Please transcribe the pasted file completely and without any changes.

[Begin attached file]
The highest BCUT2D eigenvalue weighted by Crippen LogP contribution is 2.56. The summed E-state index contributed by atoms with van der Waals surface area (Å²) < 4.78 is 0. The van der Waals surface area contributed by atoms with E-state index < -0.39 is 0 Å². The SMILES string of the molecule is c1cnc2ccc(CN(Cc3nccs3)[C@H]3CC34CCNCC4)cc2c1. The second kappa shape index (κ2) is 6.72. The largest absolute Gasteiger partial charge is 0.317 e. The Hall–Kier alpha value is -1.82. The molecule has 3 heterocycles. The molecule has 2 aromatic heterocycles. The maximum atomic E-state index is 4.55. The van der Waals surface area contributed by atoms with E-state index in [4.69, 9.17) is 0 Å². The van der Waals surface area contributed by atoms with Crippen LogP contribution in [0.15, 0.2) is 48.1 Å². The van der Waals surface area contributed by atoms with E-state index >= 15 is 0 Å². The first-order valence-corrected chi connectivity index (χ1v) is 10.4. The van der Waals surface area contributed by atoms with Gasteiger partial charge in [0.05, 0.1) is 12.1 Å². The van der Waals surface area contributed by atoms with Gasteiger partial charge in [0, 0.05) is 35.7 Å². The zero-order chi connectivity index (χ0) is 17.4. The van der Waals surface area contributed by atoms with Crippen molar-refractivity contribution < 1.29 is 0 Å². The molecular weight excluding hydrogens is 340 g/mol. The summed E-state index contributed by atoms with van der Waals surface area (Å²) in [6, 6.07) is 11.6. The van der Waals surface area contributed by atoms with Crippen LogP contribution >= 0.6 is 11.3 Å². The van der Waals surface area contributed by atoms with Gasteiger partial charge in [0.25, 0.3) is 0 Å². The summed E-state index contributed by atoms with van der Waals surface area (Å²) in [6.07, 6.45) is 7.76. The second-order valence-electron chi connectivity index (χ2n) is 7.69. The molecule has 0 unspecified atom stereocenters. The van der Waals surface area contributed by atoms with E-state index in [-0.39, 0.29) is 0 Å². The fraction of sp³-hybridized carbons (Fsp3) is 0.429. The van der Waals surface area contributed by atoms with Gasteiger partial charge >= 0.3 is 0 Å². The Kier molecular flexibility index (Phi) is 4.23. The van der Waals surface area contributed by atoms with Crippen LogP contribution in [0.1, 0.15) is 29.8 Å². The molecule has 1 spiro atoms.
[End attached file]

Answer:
The highest BCUT2D eigenvalue weighted by Crippen LogP contribution is 2.56. The summed E-state index contributed by atoms with van der Waals surface area (Å²) < 4.78 is 0. The van der Waals surface area contributed by atoms with E-state index < -0.39 is 0 Å². The SMILES string of the molecule is c1cnc2ccc(CN(Cc3nccs3)[C@H]3CC34CCNCC4)cc2c1. The second kappa shape index (κ2) is 6.72. The largest absolute Gasteiger partial charge is 0.317 e. The Hall–Kier alpha value is -1.82. The molecule has 3 heterocycles. The molecule has 2 aromatic heterocycles. The maximum atomic E-state index is 4.55. The van der Waals surface area contributed by atoms with E-state index in [4.69, 9.17) is 0 Å². The van der Waals surface area contributed by atoms with Crippen LogP contribution in [0.15, 0.2) is 48.1 Å². The van der Waals surface area contributed by atoms with E-state index >= 15 is 0 Å². The first-order valence-corrected chi connectivity index (χ1v) is 10.4. The van der Waals surface area contributed by atoms with Gasteiger partial charge in [0.05, 0.1) is 12.1 Å². The van der Waals surface area contributed by atoms with Gasteiger partial charge in [0, 0.05) is 35.7 Å². The zero-order chi connectivity index (χ0) is 17.4. The van der Waals surface area contributed by atoms with Crippen molar-refractivity contribution < 1.29 is 0 Å². The molecular weight excluding hydrogens is 340 g/mol. The summed E-state index contributed by atoms with van der Waals surface area (Å²) in [6, 6.07) is 11.6. The van der Waals surface area contributed by atoms with Crippen LogP contribution >= 0.6 is 11.3 Å². The van der Waals surface area contributed by atoms with Gasteiger partial charge in [0.25, 0.3) is 0 Å². The summed E-state index contributed by atoms with van der Waals surface area (Å²) in [6.07, 6.45) is 7.76. The second-order valence-electron chi connectivity index (χ2n) is 7.69. The molecule has 0 unspecified atom stereocenters. The van der Waals surface area contributed by atoms with E-state index in [-0.39, 0.29) is 0 Å². The fraction of sp³-hybridized carbons (Fsp3) is 0.429. The van der Waals surface area contributed by atoms with Gasteiger partial charge >= 0.3 is 0 Å². The Kier molecular flexibility index (Phi) is 4.23. The van der Waals surface area contributed by atoms with Crippen LogP contribution in [0.1, 0.15) is 29.8 Å². The molecule has 1 spiro atoms.